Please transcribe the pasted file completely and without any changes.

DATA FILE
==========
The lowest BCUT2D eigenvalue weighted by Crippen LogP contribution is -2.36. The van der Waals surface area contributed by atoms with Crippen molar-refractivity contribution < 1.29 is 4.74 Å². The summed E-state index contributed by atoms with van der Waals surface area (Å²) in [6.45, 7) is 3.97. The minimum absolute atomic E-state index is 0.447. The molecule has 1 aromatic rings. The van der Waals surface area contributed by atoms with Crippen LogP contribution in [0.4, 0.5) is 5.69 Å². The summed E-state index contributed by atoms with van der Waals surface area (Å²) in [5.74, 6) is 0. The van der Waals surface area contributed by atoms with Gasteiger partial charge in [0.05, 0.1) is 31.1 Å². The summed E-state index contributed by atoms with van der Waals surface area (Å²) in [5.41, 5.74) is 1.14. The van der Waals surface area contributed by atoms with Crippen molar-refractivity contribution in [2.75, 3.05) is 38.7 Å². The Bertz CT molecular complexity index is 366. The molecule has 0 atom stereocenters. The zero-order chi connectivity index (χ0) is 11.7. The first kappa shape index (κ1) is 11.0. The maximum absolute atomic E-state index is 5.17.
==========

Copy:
The lowest BCUT2D eigenvalue weighted by Crippen LogP contribution is -2.36. The van der Waals surface area contributed by atoms with Crippen molar-refractivity contribution < 1.29 is 4.74 Å². The summed E-state index contributed by atoms with van der Waals surface area (Å²) in [6.45, 7) is 3.97. The minimum absolute atomic E-state index is 0.447. The molecule has 1 aromatic rings. The van der Waals surface area contributed by atoms with Crippen LogP contribution in [0.4, 0.5) is 5.69 Å². The summed E-state index contributed by atoms with van der Waals surface area (Å²) in [5.74, 6) is 0. The van der Waals surface area contributed by atoms with Gasteiger partial charge in [0.05, 0.1) is 31.1 Å². The summed E-state index contributed by atoms with van der Waals surface area (Å²) in [5.41, 5.74) is 1.14. The van der Waals surface area contributed by atoms with Crippen molar-refractivity contribution in [2.75, 3.05) is 38.7 Å². The Bertz CT molecular complexity index is 366. The molecule has 0 atom stereocenters. The zero-order chi connectivity index (χ0) is 11.7. The first kappa shape index (κ1) is 11.0. The maximum absolute atomic E-state index is 5.17.